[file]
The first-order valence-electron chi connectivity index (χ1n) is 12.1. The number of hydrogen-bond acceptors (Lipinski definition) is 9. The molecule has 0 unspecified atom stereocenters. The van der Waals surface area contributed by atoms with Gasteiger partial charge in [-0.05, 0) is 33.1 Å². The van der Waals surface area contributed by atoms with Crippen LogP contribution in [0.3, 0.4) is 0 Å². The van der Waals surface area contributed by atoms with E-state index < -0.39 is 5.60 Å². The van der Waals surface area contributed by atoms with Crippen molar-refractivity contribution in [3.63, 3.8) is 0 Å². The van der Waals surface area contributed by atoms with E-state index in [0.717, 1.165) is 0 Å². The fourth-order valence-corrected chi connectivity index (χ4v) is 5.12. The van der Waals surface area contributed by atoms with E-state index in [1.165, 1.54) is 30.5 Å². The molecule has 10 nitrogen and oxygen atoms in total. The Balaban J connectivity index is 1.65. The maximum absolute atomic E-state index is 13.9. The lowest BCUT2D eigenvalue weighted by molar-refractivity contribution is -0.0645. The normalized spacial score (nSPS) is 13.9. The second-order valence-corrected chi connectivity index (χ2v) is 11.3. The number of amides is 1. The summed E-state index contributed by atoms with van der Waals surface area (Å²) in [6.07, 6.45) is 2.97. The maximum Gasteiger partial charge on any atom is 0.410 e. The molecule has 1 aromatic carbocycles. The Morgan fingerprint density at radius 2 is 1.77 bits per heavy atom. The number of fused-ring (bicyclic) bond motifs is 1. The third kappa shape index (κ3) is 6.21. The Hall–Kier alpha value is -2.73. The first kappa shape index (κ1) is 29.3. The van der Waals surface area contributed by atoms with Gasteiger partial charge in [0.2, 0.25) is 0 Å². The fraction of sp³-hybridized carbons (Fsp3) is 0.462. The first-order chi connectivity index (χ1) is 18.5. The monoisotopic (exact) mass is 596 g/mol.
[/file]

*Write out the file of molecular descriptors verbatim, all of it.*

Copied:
The first-order valence-electron chi connectivity index (χ1n) is 12.1. The number of hydrogen-bond acceptors (Lipinski definition) is 9. The molecule has 0 unspecified atom stereocenters. The van der Waals surface area contributed by atoms with Gasteiger partial charge in [-0.05, 0) is 33.1 Å². The van der Waals surface area contributed by atoms with Crippen LogP contribution in [0.3, 0.4) is 0 Å². The van der Waals surface area contributed by atoms with E-state index < -0.39 is 5.60 Å². The van der Waals surface area contributed by atoms with Crippen molar-refractivity contribution in [3.63, 3.8) is 0 Å². The van der Waals surface area contributed by atoms with E-state index in [0.717, 1.165) is 0 Å². The fourth-order valence-corrected chi connectivity index (χ4v) is 5.12. The van der Waals surface area contributed by atoms with E-state index in [1.165, 1.54) is 30.5 Å². The molecule has 10 nitrogen and oxygen atoms in total. The Balaban J connectivity index is 1.65. The maximum absolute atomic E-state index is 13.9. The lowest BCUT2D eigenvalue weighted by molar-refractivity contribution is -0.0645. The normalized spacial score (nSPS) is 13.9. The second-order valence-corrected chi connectivity index (χ2v) is 11.3. The number of amides is 1. The summed E-state index contributed by atoms with van der Waals surface area (Å²) in [6.07, 6.45) is 2.97. The maximum Gasteiger partial charge on any atom is 0.410 e. The molecule has 1 aromatic carbocycles. The Morgan fingerprint density at radius 2 is 1.77 bits per heavy atom. The number of fused-ring (bicyclic) bond motifs is 1. The third kappa shape index (κ3) is 6.21. The Hall–Kier alpha value is -2.73. The first kappa shape index (κ1) is 29.3. The van der Waals surface area contributed by atoms with Gasteiger partial charge in [0.2, 0.25) is 0 Å². The fraction of sp³-hybridized carbons (Fsp3) is 0.462. The first-order chi connectivity index (χ1) is 18.5. The monoisotopic (exact) mass is 596 g/mol.